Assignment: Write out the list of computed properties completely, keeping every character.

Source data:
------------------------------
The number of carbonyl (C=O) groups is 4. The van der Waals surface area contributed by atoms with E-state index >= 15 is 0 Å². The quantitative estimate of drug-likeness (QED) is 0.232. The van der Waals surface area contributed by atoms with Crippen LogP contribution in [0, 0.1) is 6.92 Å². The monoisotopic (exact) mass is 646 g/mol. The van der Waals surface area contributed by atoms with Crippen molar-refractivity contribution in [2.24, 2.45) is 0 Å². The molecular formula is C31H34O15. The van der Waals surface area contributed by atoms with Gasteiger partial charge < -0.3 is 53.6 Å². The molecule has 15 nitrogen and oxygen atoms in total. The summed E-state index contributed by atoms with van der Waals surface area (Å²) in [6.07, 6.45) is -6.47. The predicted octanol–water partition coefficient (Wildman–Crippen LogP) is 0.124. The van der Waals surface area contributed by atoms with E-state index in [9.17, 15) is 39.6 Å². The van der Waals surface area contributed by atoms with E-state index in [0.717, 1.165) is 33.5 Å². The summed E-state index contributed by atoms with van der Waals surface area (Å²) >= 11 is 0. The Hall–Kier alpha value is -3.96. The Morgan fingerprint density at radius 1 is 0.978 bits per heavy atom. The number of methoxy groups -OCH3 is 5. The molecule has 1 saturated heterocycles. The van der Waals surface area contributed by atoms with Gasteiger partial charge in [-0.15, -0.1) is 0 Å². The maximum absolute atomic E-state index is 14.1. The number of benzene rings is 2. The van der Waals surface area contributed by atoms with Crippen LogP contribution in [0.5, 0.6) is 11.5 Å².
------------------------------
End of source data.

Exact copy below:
The number of carbonyl (C=O) groups is 4. The van der Waals surface area contributed by atoms with E-state index >= 15 is 0 Å². The quantitative estimate of drug-likeness (QED) is 0.232. The van der Waals surface area contributed by atoms with Crippen LogP contribution in [0, 0.1) is 6.92 Å². The monoisotopic (exact) mass is 646 g/mol. The van der Waals surface area contributed by atoms with Crippen molar-refractivity contribution in [2.24, 2.45) is 0 Å². The molecular formula is C31H34O15. The van der Waals surface area contributed by atoms with Gasteiger partial charge < -0.3 is 53.6 Å². The molecule has 15 nitrogen and oxygen atoms in total. The summed E-state index contributed by atoms with van der Waals surface area (Å²) in [6.07, 6.45) is -6.47. The predicted octanol–water partition coefficient (Wildman–Crippen LogP) is 0.124. The van der Waals surface area contributed by atoms with E-state index in [9.17, 15) is 39.6 Å². The van der Waals surface area contributed by atoms with E-state index in [0.717, 1.165) is 33.5 Å². The summed E-state index contributed by atoms with van der Waals surface area (Å²) >= 11 is 0. The Hall–Kier alpha value is -3.96. The Morgan fingerprint density at radius 1 is 0.978 bits per heavy atom. The number of methoxy groups -OCH3 is 5. The molecule has 1 saturated heterocycles. The van der Waals surface area contributed by atoms with Gasteiger partial charge in [-0.15, -0.1) is 0 Å². The maximum absolute atomic E-state index is 14.1. The number of benzene rings is 2. The van der Waals surface area contributed by atoms with Crippen LogP contribution in [0.5, 0.6) is 11.5 Å².